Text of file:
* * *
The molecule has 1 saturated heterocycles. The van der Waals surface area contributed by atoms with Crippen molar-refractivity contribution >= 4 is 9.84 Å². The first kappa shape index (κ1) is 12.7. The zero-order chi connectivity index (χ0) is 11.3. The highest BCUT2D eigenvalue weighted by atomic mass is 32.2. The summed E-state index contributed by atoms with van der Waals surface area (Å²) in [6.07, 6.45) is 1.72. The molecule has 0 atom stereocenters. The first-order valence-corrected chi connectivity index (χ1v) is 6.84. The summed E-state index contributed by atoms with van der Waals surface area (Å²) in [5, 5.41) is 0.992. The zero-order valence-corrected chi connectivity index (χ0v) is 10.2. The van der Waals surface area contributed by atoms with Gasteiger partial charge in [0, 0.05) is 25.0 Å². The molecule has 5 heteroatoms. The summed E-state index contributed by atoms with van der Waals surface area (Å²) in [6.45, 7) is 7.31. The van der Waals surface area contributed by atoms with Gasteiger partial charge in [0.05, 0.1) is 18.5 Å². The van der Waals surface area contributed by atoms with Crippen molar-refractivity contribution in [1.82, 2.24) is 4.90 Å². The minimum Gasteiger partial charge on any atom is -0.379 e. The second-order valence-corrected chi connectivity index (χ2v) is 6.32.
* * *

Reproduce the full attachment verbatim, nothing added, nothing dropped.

The molecule has 1 saturated heterocycles. The van der Waals surface area contributed by atoms with Crippen molar-refractivity contribution >= 4 is 9.84 Å². The first kappa shape index (κ1) is 12.7. The zero-order chi connectivity index (χ0) is 11.3. The highest BCUT2D eigenvalue weighted by atomic mass is 32.2. The summed E-state index contributed by atoms with van der Waals surface area (Å²) in [6.07, 6.45) is 1.72. The molecule has 0 atom stereocenters. The first-order valence-corrected chi connectivity index (χ1v) is 6.84. The summed E-state index contributed by atoms with van der Waals surface area (Å²) in [5, 5.41) is 0.992. The zero-order valence-corrected chi connectivity index (χ0v) is 10.2. The van der Waals surface area contributed by atoms with Gasteiger partial charge in [0, 0.05) is 25.0 Å². The molecule has 5 heteroatoms. The summed E-state index contributed by atoms with van der Waals surface area (Å²) in [6.45, 7) is 7.31. The van der Waals surface area contributed by atoms with Gasteiger partial charge in [0.05, 0.1) is 18.5 Å². The van der Waals surface area contributed by atoms with Crippen molar-refractivity contribution in [1.82, 2.24) is 4.90 Å². The minimum Gasteiger partial charge on any atom is -0.379 e. The second-order valence-corrected chi connectivity index (χ2v) is 6.32.